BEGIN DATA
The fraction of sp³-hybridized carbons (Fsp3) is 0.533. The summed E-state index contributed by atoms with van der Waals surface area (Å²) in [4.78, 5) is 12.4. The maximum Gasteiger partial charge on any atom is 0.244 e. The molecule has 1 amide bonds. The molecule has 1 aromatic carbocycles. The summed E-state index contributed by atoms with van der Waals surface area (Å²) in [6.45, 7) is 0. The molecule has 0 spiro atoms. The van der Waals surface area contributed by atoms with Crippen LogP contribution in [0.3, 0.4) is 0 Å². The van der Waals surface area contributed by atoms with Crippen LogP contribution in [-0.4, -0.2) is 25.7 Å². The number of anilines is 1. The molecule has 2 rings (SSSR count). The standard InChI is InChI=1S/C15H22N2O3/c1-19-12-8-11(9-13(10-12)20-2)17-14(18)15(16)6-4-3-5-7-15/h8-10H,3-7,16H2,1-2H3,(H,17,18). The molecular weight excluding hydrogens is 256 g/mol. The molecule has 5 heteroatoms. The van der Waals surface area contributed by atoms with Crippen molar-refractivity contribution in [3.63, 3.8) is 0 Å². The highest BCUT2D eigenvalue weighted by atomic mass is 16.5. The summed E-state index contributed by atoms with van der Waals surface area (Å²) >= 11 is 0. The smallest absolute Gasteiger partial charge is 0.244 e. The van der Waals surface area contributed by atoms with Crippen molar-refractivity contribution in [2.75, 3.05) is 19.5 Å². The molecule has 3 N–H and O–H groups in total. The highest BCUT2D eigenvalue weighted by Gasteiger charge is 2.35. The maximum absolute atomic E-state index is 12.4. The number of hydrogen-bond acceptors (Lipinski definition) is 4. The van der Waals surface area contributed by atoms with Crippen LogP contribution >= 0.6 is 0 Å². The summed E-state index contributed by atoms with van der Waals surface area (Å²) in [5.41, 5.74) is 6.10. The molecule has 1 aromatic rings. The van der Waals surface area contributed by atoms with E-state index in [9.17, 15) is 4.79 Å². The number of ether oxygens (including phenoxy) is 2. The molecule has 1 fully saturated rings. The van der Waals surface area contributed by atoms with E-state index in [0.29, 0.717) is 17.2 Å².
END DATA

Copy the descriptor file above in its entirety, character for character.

The fraction of sp³-hybridized carbons (Fsp3) is 0.533. The summed E-state index contributed by atoms with van der Waals surface area (Å²) in [4.78, 5) is 12.4. The maximum Gasteiger partial charge on any atom is 0.244 e. The molecule has 1 amide bonds. The molecule has 1 aromatic carbocycles. The summed E-state index contributed by atoms with van der Waals surface area (Å²) in [6.45, 7) is 0. The molecule has 0 spiro atoms. The van der Waals surface area contributed by atoms with Crippen LogP contribution in [0.3, 0.4) is 0 Å². The van der Waals surface area contributed by atoms with Crippen LogP contribution in [-0.4, -0.2) is 25.7 Å². The number of anilines is 1. The molecule has 2 rings (SSSR count). The standard InChI is InChI=1S/C15H22N2O3/c1-19-12-8-11(9-13(10-12)20-2)17-14(18)15(16)6-4-3-5-7-15/h8-10H,3-7,16H2,1-2H3,(H,17,18). The molecular weight excluding hydrogens is 256 g/mol. The molecule has 5 heteroatoms. The van der Waals surface area contributed by atoms with Crippen molar-refractivity contribution in [3.63, 3.8) is 0 Å². The highest BCUT2D eigenvalue weighted by atomic mass is 16.5. The summed E-state index contributed by atoms with van der Waals surface area (Å²) >= 11 is 0. The smallest absolute Gasteiger partial charge is 0.244 e. The van der Waals surface area contributed by atoms with Crippen molar-refractivity contribution in [2.75, 3.05) is 19.5 Å². The molecule has 3 N–H and O–H groups in total. The highest BCUT2D eigenvalue weighted by Gasteiger charge is 2.35. The maximum absolute atomic E-state index is 12.4. The number of hydrogen-bond acceptors (Lipinski definition) is 4. The van der Waals surface area contributed by atoms with Crippen LogP contribution >= 0.6 is 0 Å². The summed E-state index contributed by atoms with van der Waals surface area (Å²) in [5.41, 5.74) is 6.10. The molecule has 1 aromatic rings. The van der Waals surface area contributed by atoms with E-state index in [9.17, 15) is 4.79 Å². The number of ether oxygens (including phenoxy) is 2. The molecule has 1 fully saturated rings. The van der Waals surface area contributed by atoms with E-state index in [0.29, 0.717) is 17.2 Å².